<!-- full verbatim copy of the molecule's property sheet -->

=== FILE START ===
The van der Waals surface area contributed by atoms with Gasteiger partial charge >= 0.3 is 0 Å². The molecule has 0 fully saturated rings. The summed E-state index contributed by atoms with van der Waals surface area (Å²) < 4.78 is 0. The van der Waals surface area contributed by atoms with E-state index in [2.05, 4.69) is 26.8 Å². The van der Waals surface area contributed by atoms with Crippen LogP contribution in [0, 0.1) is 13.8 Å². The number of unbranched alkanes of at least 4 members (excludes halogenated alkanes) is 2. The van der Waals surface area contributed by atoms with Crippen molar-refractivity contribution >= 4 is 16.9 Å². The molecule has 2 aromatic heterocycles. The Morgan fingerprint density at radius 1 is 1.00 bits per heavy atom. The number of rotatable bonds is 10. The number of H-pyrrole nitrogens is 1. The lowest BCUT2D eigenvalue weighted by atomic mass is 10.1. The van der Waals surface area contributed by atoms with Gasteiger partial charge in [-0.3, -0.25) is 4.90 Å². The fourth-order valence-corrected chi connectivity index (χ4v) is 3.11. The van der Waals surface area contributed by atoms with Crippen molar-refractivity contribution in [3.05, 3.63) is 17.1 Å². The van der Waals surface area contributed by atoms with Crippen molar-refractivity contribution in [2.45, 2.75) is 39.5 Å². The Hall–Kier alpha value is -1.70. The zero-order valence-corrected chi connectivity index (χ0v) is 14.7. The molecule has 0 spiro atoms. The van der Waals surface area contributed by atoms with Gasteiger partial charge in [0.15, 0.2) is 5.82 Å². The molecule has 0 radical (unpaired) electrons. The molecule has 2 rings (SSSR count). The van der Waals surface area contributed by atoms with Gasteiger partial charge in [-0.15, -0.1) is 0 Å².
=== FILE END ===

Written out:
The van der Waals surface area contributed by atoms with Gasteiger partial charge >= 0.3 is 0 Å². The molecule has 0 fully saturated rings. The summed E-state index contributed by atoms with van der Waals surface area (Å²) < 4.78 is 0. The van der Waals surface area contributed by atoms with E-state index in [2.05, 4.69) is 26.8 Å². The van der Waals surface area contributed by atoms with Crippen LogP contribution in [0, 0.1) is 13.8 Å². The number of unbranched alkanes of at least 4 members (excludes halogenated alkanes) is 2. The van der Waals surface area contributed by atoms with Crippen molar-refractivity contribution >= 4 is 16.9 Å². The molecule has 2 aromatic heterocycles. The Morgan fingerprint density at radius 1 is 1.00 bits per heavy atom. The number of rotatable bonds is 10. The number of H-pyrrole nitrogens is 1. The lowest BCUT2D eigenvalue weighted by atomic mass is 10.1. The van der Waals surface area contributed by atoms with Gasteiger partial charge in [-0.3, -0.25) is 4.90 Å². The fourth-order valence-corrected chi connectivity index (χ4v) is 3.11. The van der Waals surface area contributed by atoms with Crippen molar-refractivity contribution in [3.05, 3.63) is 17.1 Å². The van der Waals surface area contributed by atoms with Crippen molar-refractivity contribution in [2.45, 2.75) is 39.5 Å². The Hall–Kier alpha value is -1.70. The zero-order valence-corrected chi connectivity index (χ0v) is 14.7. The molecule has 0 spiro atoms. The van der Waals surface area contributed by atoms with Gasteiger partial charge in [0.15, 0.2) is 5.82 Å². The molecule has 0 radical (unpaired) electrons. The molecule has 2 rings (SSSR count). The van der Waals surface area contributed by atoms with Gasteiger partial charge in [-0.15, -0.1) is 0 Å².